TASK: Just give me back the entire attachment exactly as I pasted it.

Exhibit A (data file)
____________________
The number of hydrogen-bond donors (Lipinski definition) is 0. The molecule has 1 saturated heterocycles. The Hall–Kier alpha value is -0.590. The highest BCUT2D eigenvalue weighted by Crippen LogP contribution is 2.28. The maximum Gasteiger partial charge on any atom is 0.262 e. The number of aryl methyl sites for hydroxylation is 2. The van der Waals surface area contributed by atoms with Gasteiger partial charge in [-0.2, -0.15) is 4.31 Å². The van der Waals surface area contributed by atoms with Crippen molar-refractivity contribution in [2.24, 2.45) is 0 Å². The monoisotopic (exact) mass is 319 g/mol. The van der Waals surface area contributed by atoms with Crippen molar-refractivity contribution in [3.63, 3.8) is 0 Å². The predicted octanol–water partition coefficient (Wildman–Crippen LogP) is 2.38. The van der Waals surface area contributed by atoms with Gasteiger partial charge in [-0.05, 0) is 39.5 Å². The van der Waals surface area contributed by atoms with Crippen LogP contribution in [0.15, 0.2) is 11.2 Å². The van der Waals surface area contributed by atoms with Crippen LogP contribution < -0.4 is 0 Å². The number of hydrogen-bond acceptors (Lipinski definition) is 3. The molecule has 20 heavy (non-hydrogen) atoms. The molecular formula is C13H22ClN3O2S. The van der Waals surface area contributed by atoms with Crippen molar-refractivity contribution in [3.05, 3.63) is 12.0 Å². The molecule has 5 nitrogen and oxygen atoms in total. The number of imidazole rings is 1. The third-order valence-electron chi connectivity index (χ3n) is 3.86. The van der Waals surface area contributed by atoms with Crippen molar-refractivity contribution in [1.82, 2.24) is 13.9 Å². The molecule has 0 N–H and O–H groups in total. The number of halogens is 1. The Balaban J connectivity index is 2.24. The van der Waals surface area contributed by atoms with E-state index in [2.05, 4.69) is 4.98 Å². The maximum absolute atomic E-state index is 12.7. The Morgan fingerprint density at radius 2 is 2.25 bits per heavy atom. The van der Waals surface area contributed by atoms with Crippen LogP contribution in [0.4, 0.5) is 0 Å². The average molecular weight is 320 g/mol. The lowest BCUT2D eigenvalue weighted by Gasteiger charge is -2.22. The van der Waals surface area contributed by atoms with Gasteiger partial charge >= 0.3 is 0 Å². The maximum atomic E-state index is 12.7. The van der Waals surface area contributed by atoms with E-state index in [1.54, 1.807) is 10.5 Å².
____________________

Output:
The number of hydrogen-bond donors (Lipinski definition) is 0. The molecule has 1 saturated heterocycles. The Hall–Kier alpha value is -0.590. The highest BCUT2D eigenvalue weighted by Crippen LogP contribution is 2.28. The maximum Gasteiger partial charge on any atom is 0.262 e. The number of aryl methyl sites for hydroxylation is 2. The van der Waals surface area contributed by atoms with Gasteiger partial charge in [-0.2, -0.15) is 4.31 Å². The van der Waals surface area contributed by atoms with Crippen molar-refractivity contribution in [2.24, 2.45) is 0 Å². The monoisotopic (exact) mass is 319 g/mol. The van der Waals surface area contributed by atoms with Crippen molar-refractivity contribution in [3.63, 3.8) is 0 Å². The predicted octanol–water partition coefficient (Wildman–Crippen LogP) is 2.38. The van der Waals surface area contributed by atoms with Gasteiger partial charge in [-0.05, 0) is 39.5 Å². The van der Waals surface area contributed by atoms with Crippen LogP contribution in [0.15, 0.2) is 11.2 Å². The van der Waals surface area contributed by atoms with Crippen LogP contribution < -0.4 is 0 Å². The number of hydrogen-bond acceptors (Lipinski definition) is 3. The molecule has 20 heavy (non-hydrogen) atoms. The molecular formula is C13H22ClN3O2S. The van der Waals surface area contributed by atoms with Crippen molar-refractivity contribution in [3.05, 3.63) is 12.0 Å². The molecule has 5 nitrogen and oxygen atoms in total. The number of imidazole rings is 1. The third-order valence-electron chi connectivity index (χ3n) is 3.86. The van der Waals surface area contributed by atoms with Crippen molar-refractivity contribution in [1.82, 2.24) is 13.9 Å². The molecule has 0 N–H and O–H groups in total. The number of halogens is 1. The Balaban J connectivity index is 2.24. The van der Waals surface area contributed by atoms with E-state index in [2.05, 4.69) is 4.98 Å². The maximum absolute atomic E-state index is 12.7. The Morgan fingerprint density at radius 2 is 2.25 bits per heavy atom. The van der Waals surface area contributed by atoms with Crippen LogP contribution in [0.4, 0.5) is 0 Å². The average molecular weight is 320 g/mol. The lowest BCUT2D eigenvalue weighted by Gasteiger charge is -2.22. The van der Waals surface area contributed by atoms with Gasteiger partial charge >= 0.3 is 0 Å². The maximum atomic E-state index is 12.7. The van der Waals surface area contributed by atoms with E-state index in [1.54, 1.807) is 10.5 Å².